SEC Charges BlueCrest With ‘Misleading’ Investors About Internal Fund

The hedge fund, which decided to stop managing outside money in 2015, will pay $170 million to settle the charges.

Joshua Roberts/Bloomberg

Joshua Roberts/Bloomberg

BlueCrest Capital Management has agreed to pay $170 million to settle charges that the U.K. firm misled investors about transferring top traders from a flagship client fund to a fund that managed money for BlueCrest staff, the Securities and Exchange Commission announced Tuesday.

BlueCrest, a macro and multistrategy credit firm founded by Michael Platt, decided to stop managing money for outside investors in 2015 after assets under management declined to roughly $8 billion from a peak of $37 billion following a period of poor performance, Institutional Investor reported in early 2016. The SEC said in an order Tuesday that investor redemptions had left the firm’s main hedge fund, BlueCrest Capital International, with $2.2 billion of assets in December 2015.

Tuesday’s SEC order suggests that performance issues stemmed in part from the firm’s decision to move top traders from BlueCrest Capital International to an internal fund, called BSMA Ltd., that was created to manage employee money in 2011. According to the SEC, BlueCrest replaced those traders with an “underperforming algorithm” which “generated significantly less profit with greater volatility than the live traders.”

“BlueCrest transferred a majority of its highest-performing traders from BCI to BSMA, and assigned many of its most promising newly hired traders, eligible to trade for either fund, to BSMA,” the SEC said in its announcement on the settlement.

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The regulator claimed that BlueCrest failed to disclose these changes to investors. The hedge fund firm also did not disclose “certain material facts” about the trading algorithm to BCI’s independent directors, according to the SEC.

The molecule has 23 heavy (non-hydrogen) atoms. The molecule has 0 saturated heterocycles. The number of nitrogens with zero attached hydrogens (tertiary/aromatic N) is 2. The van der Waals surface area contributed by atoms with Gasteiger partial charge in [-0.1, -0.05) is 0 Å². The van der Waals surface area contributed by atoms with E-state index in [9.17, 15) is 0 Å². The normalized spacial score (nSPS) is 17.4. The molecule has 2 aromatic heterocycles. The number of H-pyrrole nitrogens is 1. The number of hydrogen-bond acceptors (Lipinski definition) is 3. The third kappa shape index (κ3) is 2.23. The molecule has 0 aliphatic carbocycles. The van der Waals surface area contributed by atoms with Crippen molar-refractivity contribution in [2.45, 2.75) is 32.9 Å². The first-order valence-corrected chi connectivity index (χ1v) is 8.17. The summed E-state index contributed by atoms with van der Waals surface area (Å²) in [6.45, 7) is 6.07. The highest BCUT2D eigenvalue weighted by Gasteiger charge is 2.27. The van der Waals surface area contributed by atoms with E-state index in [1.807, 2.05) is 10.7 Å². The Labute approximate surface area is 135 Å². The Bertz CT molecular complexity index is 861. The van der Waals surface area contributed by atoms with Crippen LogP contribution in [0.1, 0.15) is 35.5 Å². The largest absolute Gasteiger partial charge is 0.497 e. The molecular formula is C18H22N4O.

“BlueCrest repeatedly failed to act in the best interests of its investors, including by not disclosing that it was transferring its highest-performing traders to a fund that benefitted its own personnel to the detriment of its fund investors,” Stephanie Avakian, director of the SEC’s enforcement division, said in its announcement. “This settlement holds BlueCrest responsible for its conduct and furthers the SEC’s goal of returning funds to harmed investors.”

Under the settlement, BlueCrest neither admitted nor denied the SEC’s charges. The hedge fund firm has agreed to a cease-and-desist order and will pay disgorgement and prejudgement interest of about $133 million, plus a penalty of about $37 million, according to the announcement.

“We are pleased to have resolved this matter which primarily involved disclosures that were made more than five years ago,” a spokesperson for BlueCrest said in an emailed statement. “In 2015, we announced the conversion of our operations into a private investment partnership and since then have not managed the assets of outside investors. As such, today’s order does not relate in any way to our current business operations.”